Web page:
I like all the above theories as they all offer something to the pot.


  1. Sean na Gig

    The Winner:

    The hulk of a man with a beer in his hand looked like a drunken old fool,
    And I knew that if I hit him right, I could knock him off that stool.
    But everybody said, "Watch out -- that's Tiger Man O’Toole.
    He's had a whole lot of fights, and he always come out the winner.
    Yeah, he was a winner."

    But I'd had myself about five too many, and I walked up tall and proud,
    I faced his back and I faced the fact that he'd never stooped or bowed.
    I said, "Tiger Man, you're a pussycat," and a hush fell on the crowd,
    I said, "Let's you and me go outside and see who's the winner"

    Well, he gripped the bar with one big hairy hand and he braced against the wall,
    He slowly looked up from his beer -- my God, that man was tall.
    He said, "Boy, I see you're a scrapper, so just before you fall,
    I'm gonna tell you just a little about what it means to be a winner."

    He said, "You see these bright white smiling' teeth, you know they ain't my own.
    Mine rolled away like Chiclets down a street in Athlone.
    But I left that punk cursing', nursing' seven broken bones.
    And he only broke three of mine, and that makes me a winner."

    He said, "Behind this grin, I got a steel pin that holds my jaw in place.
    A trophy of my most successful motorcycle race.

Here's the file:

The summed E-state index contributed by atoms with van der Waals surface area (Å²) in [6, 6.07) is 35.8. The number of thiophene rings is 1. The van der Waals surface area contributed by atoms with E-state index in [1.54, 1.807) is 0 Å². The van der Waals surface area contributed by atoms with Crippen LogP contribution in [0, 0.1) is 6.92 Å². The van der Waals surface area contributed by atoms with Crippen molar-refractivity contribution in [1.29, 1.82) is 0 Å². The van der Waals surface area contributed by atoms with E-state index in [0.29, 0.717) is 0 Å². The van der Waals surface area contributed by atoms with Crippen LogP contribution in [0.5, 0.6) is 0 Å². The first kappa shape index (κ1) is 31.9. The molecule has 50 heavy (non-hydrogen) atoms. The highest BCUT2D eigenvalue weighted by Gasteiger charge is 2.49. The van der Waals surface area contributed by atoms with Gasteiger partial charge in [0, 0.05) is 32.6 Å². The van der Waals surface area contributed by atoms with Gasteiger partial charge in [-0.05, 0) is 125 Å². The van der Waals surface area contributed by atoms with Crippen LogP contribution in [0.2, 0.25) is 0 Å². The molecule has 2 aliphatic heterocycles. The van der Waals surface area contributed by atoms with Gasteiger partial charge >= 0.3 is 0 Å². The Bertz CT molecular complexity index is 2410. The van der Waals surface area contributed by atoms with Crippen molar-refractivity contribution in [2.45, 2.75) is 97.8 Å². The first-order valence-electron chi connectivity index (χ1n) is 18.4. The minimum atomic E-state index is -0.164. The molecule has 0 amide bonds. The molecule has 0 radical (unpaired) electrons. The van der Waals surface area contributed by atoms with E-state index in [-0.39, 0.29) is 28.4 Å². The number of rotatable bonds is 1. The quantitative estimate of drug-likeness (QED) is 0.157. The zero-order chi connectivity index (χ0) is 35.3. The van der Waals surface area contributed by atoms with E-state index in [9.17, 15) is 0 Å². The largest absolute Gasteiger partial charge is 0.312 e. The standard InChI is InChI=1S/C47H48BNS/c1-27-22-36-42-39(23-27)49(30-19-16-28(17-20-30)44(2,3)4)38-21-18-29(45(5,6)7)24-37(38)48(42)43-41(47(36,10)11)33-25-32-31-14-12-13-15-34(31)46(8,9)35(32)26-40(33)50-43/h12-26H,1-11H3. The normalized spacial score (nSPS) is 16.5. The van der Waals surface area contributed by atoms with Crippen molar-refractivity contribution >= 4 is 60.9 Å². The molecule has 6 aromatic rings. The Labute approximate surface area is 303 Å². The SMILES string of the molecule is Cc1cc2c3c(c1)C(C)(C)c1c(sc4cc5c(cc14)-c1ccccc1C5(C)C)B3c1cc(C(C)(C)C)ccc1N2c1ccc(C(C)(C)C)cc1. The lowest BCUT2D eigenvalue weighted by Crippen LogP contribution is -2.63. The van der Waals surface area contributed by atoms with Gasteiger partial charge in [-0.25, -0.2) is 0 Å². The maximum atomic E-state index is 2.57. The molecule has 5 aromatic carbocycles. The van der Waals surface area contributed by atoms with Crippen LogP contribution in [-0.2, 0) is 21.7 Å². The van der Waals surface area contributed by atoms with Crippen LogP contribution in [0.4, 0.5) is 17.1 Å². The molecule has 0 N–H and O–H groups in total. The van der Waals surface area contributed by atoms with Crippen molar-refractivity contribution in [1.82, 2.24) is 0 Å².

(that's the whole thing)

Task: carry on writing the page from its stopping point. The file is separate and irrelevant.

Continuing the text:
And every morning' when I wake and touch this scar across my face,
    It reminds me of all that I got by being a winner.

    Now my broken back was the dying' act of handsome Harry Clay
    That sticky Kilkenny night I stole his wife away.
    But that woman, she gets uglier and meaner every day.
    But I got her, boy, and that's what makes me a winner.

  2. Origin of Sheelas & Sean na Gigs

    Conventional wisdom suggests that Sheelas had their genesis in the exhibitionist carvings that adorn 11th and 12th century Romanesque churches on Continental Europe. Among the many exhibitionists that warn against the sins of the flesh are naked (often voluptuous) women in compromising situations, adulteresses, ithyphallic men, misers, musicians with bestial faces and contortionists with exposed anus. These sinners are usually in the company of others of their ilk in, for example, depictions of the Damned in Hell.
    Pilgrims to Compostella or Rome were confronted by these images at almost every stop on the journey, and wealthy English patrons had some of them incorporated in churches on their return from pilgrimage. There is general acceptance that these exhibitionist figures were then brought to Irish churches by the Normans.
    The earliest surviving carving of an Irish Romanesque exhibitionist is on the chancel arch of the Nun's Church. Although often described as a Sheela, it is an acrobat or contortionist and is not a Sheela. [8] However, its presence on a pre-Norman Irish structure casts some doubt on the conventional theory that the Normans introduced exhibitionists to Ireland.
    Irish Sheela-na-gigs, although undoubtedly exhibitionist, have characteristics that distinguish them from the sinners portrayed on Continental churches. Continental female exhibitionists are almost always in the company of other sinners, are anatomically correct, and most are inside churches. Insular Sheelas in their original location are always solitary and are often anatomically distorted. The heads of many are triangular with protruding eyes and ears, and grotesque mouths that display either an ugly array of teeth or a toothless grimace. Most are bald and some have deeply incised rib cages, features associated with aged hags. However, their arms and legs are often those of a young woman.